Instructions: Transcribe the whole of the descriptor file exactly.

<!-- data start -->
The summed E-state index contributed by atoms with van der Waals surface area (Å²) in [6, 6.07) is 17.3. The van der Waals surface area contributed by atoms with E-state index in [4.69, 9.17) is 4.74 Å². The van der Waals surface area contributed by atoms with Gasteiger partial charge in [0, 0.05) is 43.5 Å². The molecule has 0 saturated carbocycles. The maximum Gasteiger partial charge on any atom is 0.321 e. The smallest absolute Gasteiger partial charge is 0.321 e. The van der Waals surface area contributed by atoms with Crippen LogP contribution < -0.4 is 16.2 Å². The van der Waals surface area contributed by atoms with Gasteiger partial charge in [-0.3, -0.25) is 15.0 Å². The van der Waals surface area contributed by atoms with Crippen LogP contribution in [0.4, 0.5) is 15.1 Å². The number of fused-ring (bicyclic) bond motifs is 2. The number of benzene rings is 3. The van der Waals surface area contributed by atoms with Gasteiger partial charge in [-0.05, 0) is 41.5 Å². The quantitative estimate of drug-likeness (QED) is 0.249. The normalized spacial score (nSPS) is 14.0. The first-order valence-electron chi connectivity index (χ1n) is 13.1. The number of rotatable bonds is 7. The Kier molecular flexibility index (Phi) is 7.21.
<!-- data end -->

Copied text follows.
The summed E-state index contributed by atoms with van der Waals surface area (Å²) in [6, 6.07) is 17.3. The van der Waals surface area contributed by atoms with E-state index in [4.69, 9.17) is 4.74 Å². The van der Waals surface area contributed by atoms with Gasteiger partial charge in [0, 0.05) is 43.5 Å². The molecule has 0 saturated carbocycles. The maximum Gasteiger partial charge on any atom is 0.321 e. The smallest absolute Gasteiger partial charge is 0.321 e. The van der Waals surface area contributed by atoms with Crippen LogP contribution < -0.4 is 16.2 Å². The van der Waals surface area contributed by atoms with Gasteiger partial charge in [-0.3, -0.25) is 15.0 Å². The van der Waals surface area contributed by atoms with Crippen LogP contribution in [0.4, 0.5) is 15.1 Å². The number of fused-ring (bicyclic) bond motifs is 2. The number of benzene rings is 3. The van der Waals surface area contributed by atoms with Gasteiger partial charge in [-0.05, 0) is 41.5 Å². The quantitative estimate of drug-likeness (QED) is 0.249. The normalized spacial score (nSPS) is 14.0. The first-order valence-electron chi connectivity index (χ1n) is 13.1. The number of rotatable bonds is 7. The Kier molecular flexibility index (Phi) is 7.21.